The prolific B-movie director turns 90 on April 5th. We look at his influence on 10 of Hollywood’s prominent directors, producers, writers, and actors.
Roger Corman is synonymous with the B-movie, producing or directing more than 400 films in a career that’s spanned 60 years. From horror movies based on Edgar Allan Poe stories to exploitation thrillers with names like Women in Cages and Deathsport, he has provided audiences with a vital flood of energetic, pulpy entertainment. (“Some turned out better than others, but I believe I did try my best on all of them,” Corman said in 1999. “I never sloughed a picture.”)
In 2010, he received an Honorary Oscar, and his legacy can still be felt everywhere, from the 2008 film Death Race, which was a studio remake of his 1975 original Death Race 2000, to the careers of directors such as Quentin Tarantino, who has emulated the Corman style on films such as Death Proof.
But as Corman prepares to celebrate his 90th birthday, we decided to shine the spotlight on 10 artists whose careers got their start by working with him. Several Oscar-winning actors and directors learned the ropes of making low-budget, short-schedule films under his tutelage, and they’ve had affection and gratitude for the man ever since.
In 1965, Peter Bogdanovich, who was merely writing about movies at the time, went to a screening and ran into Corman, who was aware of his work as a film journalist. Wondering if the young man was interested in making movies, Corman supposedly said, “I’m looking for something along the lines of Lawrence of Arabia or Bridge on the River Kwai—but cheap.” From there, Bogdanovich began working as a writer for Corman, eventually directing Voyage to the Planet of Prehistoric Women and Targets before making the film that would launch his career, 1971’s The Last Picture Show. “Roger Corman gave me two of my best job opportunities, including my first four gigs in film production, and has been an encouraging mentor ever since,” Bogdanovich declared in his 1997 book Who the Devil Made It.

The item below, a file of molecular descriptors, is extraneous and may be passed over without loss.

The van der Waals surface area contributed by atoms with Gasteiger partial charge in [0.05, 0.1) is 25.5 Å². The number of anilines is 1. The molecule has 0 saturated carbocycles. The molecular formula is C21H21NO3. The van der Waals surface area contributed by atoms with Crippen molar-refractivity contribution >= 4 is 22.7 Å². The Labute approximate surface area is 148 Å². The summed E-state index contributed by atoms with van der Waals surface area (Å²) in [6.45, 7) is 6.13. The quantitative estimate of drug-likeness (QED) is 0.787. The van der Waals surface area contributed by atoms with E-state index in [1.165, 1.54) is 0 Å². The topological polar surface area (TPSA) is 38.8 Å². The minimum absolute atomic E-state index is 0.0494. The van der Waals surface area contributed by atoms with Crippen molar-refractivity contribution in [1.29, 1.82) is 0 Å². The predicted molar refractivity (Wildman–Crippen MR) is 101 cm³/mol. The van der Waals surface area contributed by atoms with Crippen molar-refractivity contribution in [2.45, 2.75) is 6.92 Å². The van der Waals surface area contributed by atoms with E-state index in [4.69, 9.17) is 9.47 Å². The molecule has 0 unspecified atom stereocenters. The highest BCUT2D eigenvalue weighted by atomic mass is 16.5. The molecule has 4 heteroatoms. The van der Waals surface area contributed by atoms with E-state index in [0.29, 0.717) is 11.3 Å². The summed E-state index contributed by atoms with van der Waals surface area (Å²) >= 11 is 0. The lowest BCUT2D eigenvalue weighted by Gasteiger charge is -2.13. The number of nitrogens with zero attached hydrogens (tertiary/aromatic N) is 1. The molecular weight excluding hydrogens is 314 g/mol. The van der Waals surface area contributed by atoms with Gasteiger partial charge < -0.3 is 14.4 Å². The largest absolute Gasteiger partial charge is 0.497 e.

Bogdanovich’s The Last Picture Show:
Before Terminator, Titanic or Avatar, filmmaker James Cameron cut his teeth working for Corman, building miniatures for him before becoming the art director on the 1980 sci-fi film Battle Beyond the Stars and the second-unit director on the following year’s Galaxy of Terror. Soon after, Cameron directed his first feature, Piranha II: The Spawning, which paved the way for The Terminator and Aliens. “That was the best possible place for me,” Cameron would say of his time working on Corman productions, later adding, “We’d make a film in 21 days and the budget was $200,000. So it’s true guerrilla filmmaking. … It really was an opportunity to see how production actually works.”
Cameron’s Piranha II: The Spawning:
Francis Ford Coppola
While a student at UCLA getting his masters in film, Francis Ford Coppola landed a job as Corman’s assistant. In 1963, Coppola was tapped to be his boss’s second-unit director on The Young Racers, a romantic drama, and directed Dementia 13, a Psycho rip-off produced by Corman that was shot in Ireland over 11 days. Soon after, Coppola left Corman’s employ and began enjoying the fruits of being an in-demand writer and director, earning acclaim for the late-1960s pictures Finian’s Rainbow and The Rain People and winning a screenplay Oscar for Patton. And even when Coppola became a household name thanks to the Godfather films, he honored his debt to Corman, casting him in a small part in The Godfather Part II. “The great thing about Roger was he exploited all of the young people who worked for him to the fullest, but at the same time, the other side of it was he really gave you responsibility and opportunities,” Coppola has said. “So it was a fair deal.”
Coppola’s Finian’s Rainbow:
The Oscar-winning director of The Silence of the Lambs started out as a critic before falling under Corman’s sway, writing and directing films for the producer. Among them, there was 1974’s Caged Heat, a women’s prison drama, and the 1976 thriller Fighting Mad, which starred Peter Fonda. By the early 1980s, Jonathan Demme had graduated to studio films like the comedy-drama Melvin and Howard and the seminal concert film Stop Making Sense. But the lessons of Corman’s frugal filmmaking always stayed with him. “I try not to waste money,” he told The New York Times in 1979, later adding, “I’d feel as bad about squandering somebody’s $165,000 as squandering their $5 million.” Corman has a cameo as the FBI director in The Silence of the Lambs.
Demme’s Fighting Mad:
Robert De Niro